7. If it is asked: Is there not a single person of true intent? And why should not the world have all blessings in full? The answer, which is a secret, is that the sages who are aware that all actions are God’s, wish to make it known to others as well. There is no greater good than to know that all actions are God’s and not our own. This knowledge contains all the blessings in itself. Therefore the intention of the sages is to clearly instruct others in the knowledge of God and His actions. Even so, they do not say “Know God this very instant,” but they teach the ways and means to knowledge and encourage us in right conduct – this much only. They do not say, “Be emancipated at once.” Why? Because this is not possible for the common people. Nor do the sages say to God, “Liberate the people at once.” Because the sages are free from the ego and think, “God knows what He should do and when to do it. What is there for me to say to Him?” Thus they wish only to do their work, without any interest in the fruits this work may produce. They have known that God alone dispenses the fruits of actions. Simply they watch the course of events in the world and do their work, never thinking of creating a world of their own. Why? To do so is a form of egoism. The creation is as it should be. Everything is in order. All actions are God’s.

8. Knowing their actions are subservient to the Higher Power, how could they hope to achieve something dear to their hearts? No, they cannot. They will do their work simply as a duty. The scriptures say, “Do work, but do not think of its fruits.” Just as anger unconsciously overpowers a man even though he is determined not to get angry, so also the sages of true intent (Sattva Sankalpa) may be shocked by the iniquities of the world and unwittingly think, “God, let that be made good!” If so, then it will certainly happen and good will prevail. This is the cause of some extraordinary events in the world. These extraordinary events are the results of a wish stealing into the mind of a sage. This is the law of nature. Who can change it? All actions are God’s.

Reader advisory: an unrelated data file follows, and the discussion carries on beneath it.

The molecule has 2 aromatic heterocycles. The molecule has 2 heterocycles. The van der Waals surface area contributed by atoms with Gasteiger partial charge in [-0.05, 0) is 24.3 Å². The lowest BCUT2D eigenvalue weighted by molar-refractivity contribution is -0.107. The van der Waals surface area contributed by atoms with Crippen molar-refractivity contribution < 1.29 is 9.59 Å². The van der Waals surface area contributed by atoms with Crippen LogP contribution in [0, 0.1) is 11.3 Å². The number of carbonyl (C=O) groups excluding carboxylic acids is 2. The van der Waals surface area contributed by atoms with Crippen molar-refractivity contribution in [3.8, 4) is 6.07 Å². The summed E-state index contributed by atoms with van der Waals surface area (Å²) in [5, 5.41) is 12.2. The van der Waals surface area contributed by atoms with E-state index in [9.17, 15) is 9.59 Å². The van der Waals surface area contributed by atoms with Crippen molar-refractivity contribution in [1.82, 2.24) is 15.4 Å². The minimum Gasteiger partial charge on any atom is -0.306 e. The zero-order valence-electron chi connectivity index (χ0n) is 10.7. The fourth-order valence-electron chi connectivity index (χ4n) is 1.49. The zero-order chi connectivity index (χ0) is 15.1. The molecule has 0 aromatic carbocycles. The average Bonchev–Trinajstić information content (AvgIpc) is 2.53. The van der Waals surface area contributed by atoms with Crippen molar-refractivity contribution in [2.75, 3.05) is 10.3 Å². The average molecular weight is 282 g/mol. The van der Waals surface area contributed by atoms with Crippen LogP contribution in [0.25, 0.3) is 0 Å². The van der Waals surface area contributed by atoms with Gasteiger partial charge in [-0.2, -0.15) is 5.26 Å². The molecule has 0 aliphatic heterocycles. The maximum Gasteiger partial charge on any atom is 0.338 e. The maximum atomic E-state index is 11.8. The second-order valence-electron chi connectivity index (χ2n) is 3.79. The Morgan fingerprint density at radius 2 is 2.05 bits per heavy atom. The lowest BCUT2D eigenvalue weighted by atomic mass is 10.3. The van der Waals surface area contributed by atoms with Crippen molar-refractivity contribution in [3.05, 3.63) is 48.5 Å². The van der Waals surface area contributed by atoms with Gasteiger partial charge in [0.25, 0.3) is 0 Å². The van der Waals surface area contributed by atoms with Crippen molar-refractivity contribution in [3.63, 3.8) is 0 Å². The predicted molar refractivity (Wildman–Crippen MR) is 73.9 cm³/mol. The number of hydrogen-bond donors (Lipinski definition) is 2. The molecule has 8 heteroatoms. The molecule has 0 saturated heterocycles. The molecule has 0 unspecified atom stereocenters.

9. Whatever takes place, it is in the natural order of things. Also, it is right. Everything happens by His will alone. In truth, it is not wrong to think “He makes the thief steal.” Why? Because at the time of punishment He also makes the thief suffer for the robbery. Thus, there should be no ill-will directed towards the thief. Such is the fruit of the knowledge that all actions are God’s. Although there is no ill-will towards the thief, there is a dislike of theft. This is also the result of our knowledge that all actions are God’s. How is this? Because the thief himself dislikes theft: Would he keep quiet if his own belongings were stolen by another? He would not. Who can be unaware that good is right and evil is wrong? Therefore the knowledge that all actions are God’s will bring into the world an era of orderly conduct. Our knowledge does not extend further. We can repeat only what we know. We need not worry about what lies beyond our knowledge. This too is God’s will.